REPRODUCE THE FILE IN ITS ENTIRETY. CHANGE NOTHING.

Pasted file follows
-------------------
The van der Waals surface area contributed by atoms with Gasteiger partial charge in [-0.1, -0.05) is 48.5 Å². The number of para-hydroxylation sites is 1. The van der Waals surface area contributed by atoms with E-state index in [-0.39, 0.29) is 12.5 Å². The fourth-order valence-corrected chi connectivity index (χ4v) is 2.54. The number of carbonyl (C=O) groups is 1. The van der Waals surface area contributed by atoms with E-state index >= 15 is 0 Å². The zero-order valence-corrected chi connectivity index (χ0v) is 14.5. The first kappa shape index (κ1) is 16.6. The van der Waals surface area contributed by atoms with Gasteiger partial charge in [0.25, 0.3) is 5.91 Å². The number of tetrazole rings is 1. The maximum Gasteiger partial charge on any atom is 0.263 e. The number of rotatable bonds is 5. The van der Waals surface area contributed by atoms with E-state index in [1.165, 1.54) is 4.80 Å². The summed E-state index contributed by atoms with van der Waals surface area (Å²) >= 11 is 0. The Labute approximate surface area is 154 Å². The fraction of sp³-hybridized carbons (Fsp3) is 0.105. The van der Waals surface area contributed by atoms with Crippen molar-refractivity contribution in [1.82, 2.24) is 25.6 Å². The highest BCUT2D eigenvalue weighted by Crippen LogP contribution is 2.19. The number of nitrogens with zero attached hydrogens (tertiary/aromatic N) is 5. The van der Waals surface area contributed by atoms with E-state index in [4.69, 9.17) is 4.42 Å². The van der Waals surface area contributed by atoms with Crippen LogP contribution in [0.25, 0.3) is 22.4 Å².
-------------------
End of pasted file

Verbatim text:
The van der Waals surface area contributed by atoms with Gasteiger partial charge in [-0.1, -0.05) is 48.5 Å². The number of para-hydroxylation sites is 1. The van der Waals surface area contributed by atoms with E-state index in [-0.39, 0.29) is 12.5 Å². The fourth-order valence-corrected chi connectivity index (χ4v) is 2.54. The number of carbonyl (C=O) groups is 1. The van der Waals surface area contributed by atoms with E-state index >= 15 is 0 Å². The zero-order valence-corrected chi connectivity index (χ0v) is 14.5. The first kappa shape index (κ1) is 16.6. The van der Waals surface area contributed by atoms with Gasteiger partial charge in [0.25, 0.3) is 5.91 Å². The number of tetrazole rings is 1. The maximum Gasteiger partial charge on any atom is 0.263 e. The number of rotatable bonds is 5. The van der Waals surface area contributed by atoms with E-state index in [1.165, 1.54) is 4.80 Å². The summed E-state index contributed by atoms with van der Waals surface area (Å²) >= 11 is 0. The Labute approximate surface area is 154 Å². The fraction of sp³-hybridized carbons (Fsp3) is 0.105. The van der Waals surface area contributed by atoms with Crippen molar-refractivity contribution in [1.82, 2.24) is 25.6 Å². The highest BCUT2D eigenvalue weighted by Crippen LogP contribution is 2.19. The number of nitrogens with zero attached hydrogens (tertiary/aromatic N) is 5. The van der Waals surface area contributed by atoms with E-state index in [4.69, 9.17) is 4.42 Å². The van der Waals surface area contributed by atoms with Crippen LogP contribution in [0.25, 0.3) is 22.4 Å².